In almost every hospital, near its entrance and right next to the reception desk, there exists a box mainly reserved for displeased patients and their complaints or comments of any sort they wish to share about the care (or the lack of) they’ve received by the medical personnel. Boxes almost always full of letters that perhaps nobody ever reads.
That being said, however, there is no box for those who wish to say thanks and express their gratitude when medical workers came to their aid–when that aid was needed the most and urgency was called for. Times in which, thanks to some medical staff and their dedication, these people survived. But it seems as if thanks do not exist in the healthcare vocabulary, and gratitude is the rarest of expressions in the medical world. Probably because care and attention is their duty and they are obliged to provide us with it. But still, we do say thanks to the pizza guy.
It seems that one former very grateful patient didn’t find a box, but instead found the address and sent a “thank you” Christmas card to the Stamford Hospital in Lincolnshire, in England, to express his most sincere appreciation for the staff and the care he received there. And he has been sending the same anonymous letter to the same address ever since.
This man created a heartwarming mini-mystery back when his first Christmas card arrived at the hospital in 1960, which only grew larger and larger over the years. And it is a man, at least that much is known for sure, because the Exeter Ward to where the letter is addressed, now closed, used to be an all-male ward.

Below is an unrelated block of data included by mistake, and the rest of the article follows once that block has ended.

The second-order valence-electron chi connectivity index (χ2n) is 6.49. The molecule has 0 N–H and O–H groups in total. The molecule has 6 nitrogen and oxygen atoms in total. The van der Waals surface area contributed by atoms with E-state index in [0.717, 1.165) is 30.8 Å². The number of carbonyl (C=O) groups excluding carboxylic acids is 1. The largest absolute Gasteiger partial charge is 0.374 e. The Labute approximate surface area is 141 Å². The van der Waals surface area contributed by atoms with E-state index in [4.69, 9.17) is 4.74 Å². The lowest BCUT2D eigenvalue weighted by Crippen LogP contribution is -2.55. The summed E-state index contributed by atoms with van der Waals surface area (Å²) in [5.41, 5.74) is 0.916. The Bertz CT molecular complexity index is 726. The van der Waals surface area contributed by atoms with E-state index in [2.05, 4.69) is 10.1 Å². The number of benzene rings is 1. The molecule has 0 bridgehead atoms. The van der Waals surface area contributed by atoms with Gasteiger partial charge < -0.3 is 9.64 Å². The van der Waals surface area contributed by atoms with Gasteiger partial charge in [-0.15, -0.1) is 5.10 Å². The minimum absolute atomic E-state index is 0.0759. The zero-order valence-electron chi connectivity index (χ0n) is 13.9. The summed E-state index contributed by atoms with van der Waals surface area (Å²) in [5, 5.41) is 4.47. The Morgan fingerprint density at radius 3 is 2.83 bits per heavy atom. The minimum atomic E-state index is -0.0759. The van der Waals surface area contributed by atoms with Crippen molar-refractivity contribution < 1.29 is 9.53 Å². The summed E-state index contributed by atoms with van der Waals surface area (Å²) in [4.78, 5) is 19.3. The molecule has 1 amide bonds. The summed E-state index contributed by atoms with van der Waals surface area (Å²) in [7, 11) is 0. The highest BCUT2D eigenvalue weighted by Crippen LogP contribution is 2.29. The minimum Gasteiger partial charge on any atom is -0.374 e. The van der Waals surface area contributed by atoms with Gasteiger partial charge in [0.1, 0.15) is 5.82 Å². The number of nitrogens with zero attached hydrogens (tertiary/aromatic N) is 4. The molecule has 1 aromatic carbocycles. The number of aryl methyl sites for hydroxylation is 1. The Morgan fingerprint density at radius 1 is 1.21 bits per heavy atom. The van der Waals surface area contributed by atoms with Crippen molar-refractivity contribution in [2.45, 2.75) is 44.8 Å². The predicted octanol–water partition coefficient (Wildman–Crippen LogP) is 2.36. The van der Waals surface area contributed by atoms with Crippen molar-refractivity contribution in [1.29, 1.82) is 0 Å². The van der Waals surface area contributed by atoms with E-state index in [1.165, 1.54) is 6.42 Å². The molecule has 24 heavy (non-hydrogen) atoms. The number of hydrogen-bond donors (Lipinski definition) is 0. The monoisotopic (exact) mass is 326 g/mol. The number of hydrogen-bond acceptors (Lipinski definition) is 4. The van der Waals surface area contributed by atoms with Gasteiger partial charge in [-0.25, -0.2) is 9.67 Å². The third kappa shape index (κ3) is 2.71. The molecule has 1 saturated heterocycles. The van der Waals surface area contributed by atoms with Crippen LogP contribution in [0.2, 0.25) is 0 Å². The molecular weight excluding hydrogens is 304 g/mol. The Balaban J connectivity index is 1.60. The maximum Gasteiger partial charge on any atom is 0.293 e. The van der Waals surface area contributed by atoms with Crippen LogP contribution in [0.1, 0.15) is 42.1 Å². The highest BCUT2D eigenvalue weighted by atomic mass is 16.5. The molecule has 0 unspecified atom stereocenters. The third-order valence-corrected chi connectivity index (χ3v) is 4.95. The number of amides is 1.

Although the “thank you” is anonymous, the card which contains it every single year finds its way to the hands of the receptionist. “It would be great to find who is still so grateful after all these years,” says Sue Brooks, the matron at Stamford Hospital who has received the majority of the letters, a view shared among everyone working there.
“This has been a great mystery for staff at Stamford Hospital since 1960 who are eager to find out the mystery sender of the Christmas card” she adds, “so they can too say thank you and Merry Christmas back at him.” But, sadly, they have no real way of tracking him down, for all they know about this gracious mystery man is the postmark from where the card is being sent: Chelmsford in Essex.
The intrigue travels all the way to the very top of the management offices of the North West Anglia National Health Service Foundation Trust, assigned to run Stamford Hospital and its activities. This year a spokesperson of the NWA foundation, after the card arrived as usual a few days before Christmas, announced officially that “the Christmas card appears every year without fail on the Matron’s desk at Stamford Hospital and the patient must have had good cause to be grateful for the treatment he received.”
“Members of staff who worked at the hospital in 1960 and the current staff as well are all intrigued about the card and why he feels the need to say thank you after all these years,” says the spokesperson, speaking for all who work or ever worked at this place, especially the nursing staff employed at the Exeter Ward of the hospital in 1960.
The person at the source of this unsolved mystery, and for whom the “thank you” is probably a very precious Christmas gift and an annual reminder about a job well done, writes in the card: “From a very grateful patient in 1960! And still going strong.”